Joel Fontane, director of the city's Planning and Regulatory Services Division, said the zone change would formally recognize that tracks and a freight yard already exist in that area and allow for appropriate expansion of that use. The board also backed the closing of Putnam Lane from Franklin Street to the railroad tracks, and a revised layout for Franklin Street, from Grafton Street to Suffolk Street. The closing of Putnam Lane is needed to make room for more rail lines.
The changes to Franklin Street, meanwhile, are necessary because part of the project involves construction of an overpass so trucks and containers can move from the rail lines to the CSXT freight yard without having to go on city streets. The work on Franklin Street also involves new sidewalks, street takings and abandonment, and alteration to underground utilities.
The one aspect that the Planning Board failed to reach a consensus on was rezoning roughly 7.5 acres at 15 and 17 Putnam Lane from residential-limited to manufacturing-general.
Fontane said the area previously had been zoned manufacturing-general, but the City Council changed it to residential several years ago. He said changing it back to manufacturing would make the area consistent with abutting manufacturing uses.
But that proposal drew opposition from some abutters and neighborhood leaders. Steven J. Tankanow, president of the Bancroft School of Massage Therapy in the old Coca-Cola bottling plant at Shrewsbury Street and Putnam Lane, said he does not want to stand in the way of progress, but he opposed that zone change because of the negative impact it will have on his building.
He pointed out that the new rail lines will be 10 feet from his building and, as a result, he fears the project will exacerbate drainage and air quality issues in the area, devalue his property and make it more difficult to attract tenants.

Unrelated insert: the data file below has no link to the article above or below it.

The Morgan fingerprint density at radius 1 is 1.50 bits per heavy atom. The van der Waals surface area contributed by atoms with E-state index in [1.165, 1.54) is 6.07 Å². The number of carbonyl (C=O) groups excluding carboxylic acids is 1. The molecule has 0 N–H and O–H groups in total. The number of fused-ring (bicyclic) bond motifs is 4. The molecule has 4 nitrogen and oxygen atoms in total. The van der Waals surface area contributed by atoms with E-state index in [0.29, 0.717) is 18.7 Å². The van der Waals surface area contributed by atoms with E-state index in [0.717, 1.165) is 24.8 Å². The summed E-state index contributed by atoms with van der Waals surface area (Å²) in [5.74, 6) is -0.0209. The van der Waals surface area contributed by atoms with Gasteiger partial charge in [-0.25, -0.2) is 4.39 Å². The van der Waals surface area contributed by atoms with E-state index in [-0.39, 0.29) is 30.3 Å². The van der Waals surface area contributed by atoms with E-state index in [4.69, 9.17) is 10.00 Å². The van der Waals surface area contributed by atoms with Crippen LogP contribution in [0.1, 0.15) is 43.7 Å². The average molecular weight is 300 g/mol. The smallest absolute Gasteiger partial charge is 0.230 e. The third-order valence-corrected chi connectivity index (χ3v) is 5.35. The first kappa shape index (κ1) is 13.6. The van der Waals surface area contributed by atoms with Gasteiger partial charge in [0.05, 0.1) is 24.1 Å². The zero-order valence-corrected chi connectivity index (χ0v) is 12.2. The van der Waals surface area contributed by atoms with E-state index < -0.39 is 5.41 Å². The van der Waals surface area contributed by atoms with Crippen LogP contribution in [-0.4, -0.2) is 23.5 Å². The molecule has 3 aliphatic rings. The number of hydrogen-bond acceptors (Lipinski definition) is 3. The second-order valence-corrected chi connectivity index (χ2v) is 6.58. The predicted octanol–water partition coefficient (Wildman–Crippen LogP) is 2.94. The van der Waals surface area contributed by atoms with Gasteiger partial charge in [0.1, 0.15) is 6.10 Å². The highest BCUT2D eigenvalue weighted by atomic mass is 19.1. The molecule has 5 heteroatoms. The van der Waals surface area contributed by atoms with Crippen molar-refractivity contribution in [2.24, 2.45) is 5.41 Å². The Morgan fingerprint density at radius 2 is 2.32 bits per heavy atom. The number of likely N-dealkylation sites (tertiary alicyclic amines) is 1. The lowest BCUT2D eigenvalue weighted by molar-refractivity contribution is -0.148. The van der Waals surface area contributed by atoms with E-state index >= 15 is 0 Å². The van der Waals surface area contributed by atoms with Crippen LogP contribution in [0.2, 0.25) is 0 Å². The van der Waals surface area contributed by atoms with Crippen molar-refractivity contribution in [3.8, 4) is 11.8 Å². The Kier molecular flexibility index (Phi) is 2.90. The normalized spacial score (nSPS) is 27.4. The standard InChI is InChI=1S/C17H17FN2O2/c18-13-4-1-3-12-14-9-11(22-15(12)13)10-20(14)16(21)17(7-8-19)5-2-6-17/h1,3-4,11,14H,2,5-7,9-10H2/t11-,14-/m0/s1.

Leonard Ciuffredo, chairman
of the Brown Square Neighborhood Crime Watch, also accused the city of "putting
the cart before the horse" by pursing the zone changes before CSXT has even
acquired the properties.
"CSXT does not own all the properties it needs, yet the city is moving forward on the zone changes," Ciuffredo said. "I am a little concerned about that timing."
George Kerxhalli, chairman of the Grafton Hill Business Association, and Jo Hart, a local transportation advocate, also spoke out against the zone change, contending that the city is moving too quickly on the project.
"The city has been known to shoot itself in the foot, but with this, it is shooting itself in the heart," Hart said. "It's absolutely maniacal what they are doing."
The Planning Board split 2-2 on the zone change for Putnam Lane, with Anne O'Connor and Stephen Rolle supporting it and Scott Cashman and Satya Mitra voting in opposition.
The Planning Board's actions serve as recommendations to the council, which has final say on all zoning matters. The council will hold its own public hearing on the Planning Board's recommendations.